summarised by The Centrist
Prof Tim Dare and Eric Crampton discuss an Auckland university project to help time-poor American child protection workers. An assessment tool using administrative data produces a predictive score, which then guides decision making on whether or not an intervention may be necessary in any given case.
It was disallowed to be trialled in New Zealand by former Minister Anne Tolley who said children were not to be experimented on. The successive Labour government followed suit.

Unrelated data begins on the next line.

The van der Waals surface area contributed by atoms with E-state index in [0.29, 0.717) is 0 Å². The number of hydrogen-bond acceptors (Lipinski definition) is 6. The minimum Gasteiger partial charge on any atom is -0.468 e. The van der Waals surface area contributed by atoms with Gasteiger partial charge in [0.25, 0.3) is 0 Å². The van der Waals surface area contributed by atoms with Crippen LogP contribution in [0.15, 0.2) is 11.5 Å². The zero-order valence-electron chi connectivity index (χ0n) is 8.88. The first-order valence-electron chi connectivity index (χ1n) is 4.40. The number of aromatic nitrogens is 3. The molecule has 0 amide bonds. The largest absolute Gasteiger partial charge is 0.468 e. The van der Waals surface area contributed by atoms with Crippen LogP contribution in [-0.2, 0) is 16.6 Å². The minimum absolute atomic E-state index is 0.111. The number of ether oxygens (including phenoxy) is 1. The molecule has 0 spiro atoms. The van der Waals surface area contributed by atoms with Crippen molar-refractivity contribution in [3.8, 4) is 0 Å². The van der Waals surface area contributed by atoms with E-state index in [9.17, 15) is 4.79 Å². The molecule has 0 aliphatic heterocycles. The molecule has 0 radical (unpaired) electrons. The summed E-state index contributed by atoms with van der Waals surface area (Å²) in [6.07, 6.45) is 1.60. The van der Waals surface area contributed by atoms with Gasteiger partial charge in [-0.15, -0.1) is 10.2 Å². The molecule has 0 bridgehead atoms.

However, the programme was a success in the US county where it was trialled. Child hospitalizations were significantly reduced.
Crampton says this missed opportunity shows how New Zealand’s centralisation means a single bad Ministerial decision can cause a lot of harm for a very long time.
Prof Dare highlights how the study was observational and, while some important ethical questions needed to be addressed, there was no chance children at risk would be more so as a result of the study. It should have been allowed to proceed in NZ and not scuttled by a short comment by an opinionated minister.
Science collided with politics, and politics won.